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I need a reference for sorting algorithm where all possible orders are considered.

example: if we have four values of n, and we do know there values n1(3) n2(5) n3(5) n4(10) and want to order them in ascend

The two solutions are:

n1(3) n2(5) n4(5) n3(10) and

n1(3) n4(5) n2(5) n3(10)

  1. what is the name of this technique?
  2. what is its time complexity?
  3. If I do not know the values by beginning as they may be dependent on each other sequentially, how to predict the number of all possible solutions?
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2 Answers 2

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The only way to have multiple solutions is if there are repeated values. So say your numbers are 3 10 5 5 5 3 10 3 10 5 3 10, then you can simply find the set of distinct values (3 10 5) and then sort this (3 5 10) and then since there are four copies of 3, four copies of 5, and three copies of 10, you just write out all 4!*4!*3! permutations of your objects.

  1. I do not know if there is a name of this sort of thing, aside from 'sorting objects with repeated keys'
  2. The time complexity to write them all out will depend heavily on the number of repeats of a number. In the worst case, all values are equal, and so every permutation of your $n$ objects needs to be written out, and this takes $O(n!)$ time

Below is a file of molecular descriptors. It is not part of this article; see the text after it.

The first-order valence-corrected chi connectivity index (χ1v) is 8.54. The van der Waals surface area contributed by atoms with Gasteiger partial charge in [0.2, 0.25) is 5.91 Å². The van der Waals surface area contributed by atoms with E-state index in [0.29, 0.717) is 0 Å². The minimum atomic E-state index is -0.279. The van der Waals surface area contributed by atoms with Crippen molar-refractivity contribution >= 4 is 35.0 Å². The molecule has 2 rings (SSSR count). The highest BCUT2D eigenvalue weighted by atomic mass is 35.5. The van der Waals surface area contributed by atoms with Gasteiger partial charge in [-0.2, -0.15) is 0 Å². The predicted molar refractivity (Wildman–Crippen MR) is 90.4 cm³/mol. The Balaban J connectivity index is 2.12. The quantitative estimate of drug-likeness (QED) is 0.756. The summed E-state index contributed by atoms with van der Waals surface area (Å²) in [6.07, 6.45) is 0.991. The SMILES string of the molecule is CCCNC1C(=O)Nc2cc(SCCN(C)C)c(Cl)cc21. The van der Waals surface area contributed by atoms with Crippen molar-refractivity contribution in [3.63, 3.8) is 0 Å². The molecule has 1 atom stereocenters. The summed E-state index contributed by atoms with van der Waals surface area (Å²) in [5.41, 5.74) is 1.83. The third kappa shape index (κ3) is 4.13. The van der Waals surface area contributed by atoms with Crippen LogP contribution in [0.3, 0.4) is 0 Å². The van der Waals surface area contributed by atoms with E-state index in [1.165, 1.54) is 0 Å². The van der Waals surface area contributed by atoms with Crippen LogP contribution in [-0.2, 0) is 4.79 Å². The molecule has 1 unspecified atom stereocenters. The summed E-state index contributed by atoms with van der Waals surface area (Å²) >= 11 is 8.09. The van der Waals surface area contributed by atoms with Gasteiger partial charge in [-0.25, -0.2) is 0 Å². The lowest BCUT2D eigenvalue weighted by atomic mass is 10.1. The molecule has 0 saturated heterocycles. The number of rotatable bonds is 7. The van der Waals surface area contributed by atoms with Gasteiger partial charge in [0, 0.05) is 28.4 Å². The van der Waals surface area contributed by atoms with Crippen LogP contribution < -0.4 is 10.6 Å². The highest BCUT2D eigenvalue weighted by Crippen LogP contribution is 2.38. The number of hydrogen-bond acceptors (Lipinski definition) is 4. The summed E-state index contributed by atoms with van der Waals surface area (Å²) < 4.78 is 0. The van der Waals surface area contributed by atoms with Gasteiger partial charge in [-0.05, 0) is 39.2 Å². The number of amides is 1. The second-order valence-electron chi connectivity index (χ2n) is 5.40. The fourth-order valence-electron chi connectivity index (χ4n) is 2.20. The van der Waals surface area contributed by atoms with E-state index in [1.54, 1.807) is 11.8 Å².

3. If you can scan your list and count how many copies of each type there are, then the formula I gave above (the product of all the factorials of the frequencies) will be the number of sorted orderings
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Just ise any regular sorting algorithm.

All other permutations are guaranteed to be formed by taking all inner permutations of elements with the same value (e.g, if there are 3 elements with the same value, we consider all arrays with all $3!=6$ permutations of those elements).

The time complexity will vary by the number of "same value elements".

In general, here are the time complexities (in terms of the number of "same value elements):

  • If all elements have the same value, we have to consider all permutations and hence the complexity is $\Theta(n!)$
  • If all elements are distinct in their values, then the time complexity is $O(n\log(n))$ since we won't consider any more permutations.
  • If there are $k_1, \dots,k_l$ elements of values $v_1,\dots,v_l$ respectively, then the complexity is $O\left(n\log(n)+\Pi_{i=1}^l k_i!\right)$
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